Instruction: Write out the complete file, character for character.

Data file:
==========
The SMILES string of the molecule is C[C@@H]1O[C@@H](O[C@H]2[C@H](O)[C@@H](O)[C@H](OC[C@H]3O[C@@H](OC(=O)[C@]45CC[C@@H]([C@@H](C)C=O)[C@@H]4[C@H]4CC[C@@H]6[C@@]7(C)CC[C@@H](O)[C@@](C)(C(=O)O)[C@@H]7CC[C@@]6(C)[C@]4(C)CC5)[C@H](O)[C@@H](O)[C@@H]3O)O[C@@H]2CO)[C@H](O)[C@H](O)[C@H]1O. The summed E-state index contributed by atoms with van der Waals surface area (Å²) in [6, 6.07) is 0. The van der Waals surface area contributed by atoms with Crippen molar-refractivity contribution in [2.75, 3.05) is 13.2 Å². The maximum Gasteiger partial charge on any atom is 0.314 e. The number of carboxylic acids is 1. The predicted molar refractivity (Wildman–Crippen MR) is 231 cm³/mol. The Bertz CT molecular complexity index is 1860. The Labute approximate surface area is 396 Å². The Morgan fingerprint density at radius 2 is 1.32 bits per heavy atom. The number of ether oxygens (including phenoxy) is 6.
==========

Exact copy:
The SMILES string of the molecule is C[C@@H]1O[C@@H](O[C@H]2[C@H](O)[C@@H](O)[C@H](OC[C@H]3O[C@@H](OC(=O)[C@]45CC[C@@H]([C@@H](C)C=O)[C@@H]4[C@H]4CC[C@@H]6[C@@]7(C)CC[C@@H](O)[C@@](C)(C(=O)O)[C@@H]7CC[C@@]6(C)[C@]4(C)CC5)[C@H](O)[C@@H](O)[C@@H]3O)O[C@@H]2CO)[C@H](O)[C@H](O)[C@H]1O. The summed E-state index contributed by atoms with van der Waals surface area (Å²) in [6, 6.07) is 0. The van der Waals surface area contributed by atoms with Crippen molar-refractivity contribution in [2.75, 3.05) is 13.2 Å². The maximum Gasteiger partial charge on any atom is 0.314 e. The number of carboxylic acids is 1. The predicted molar refractivity (Wildman–Crippen MR) is 231 cm³/mol. The Bertz CT molecular complexity index is 1860. The Labute approximate surface area is 396 Å². The Morgan fingerprint density at radius 2 is 1.32 bits per heavy atom. The number of ether oxygens (including phenoxy) is 6.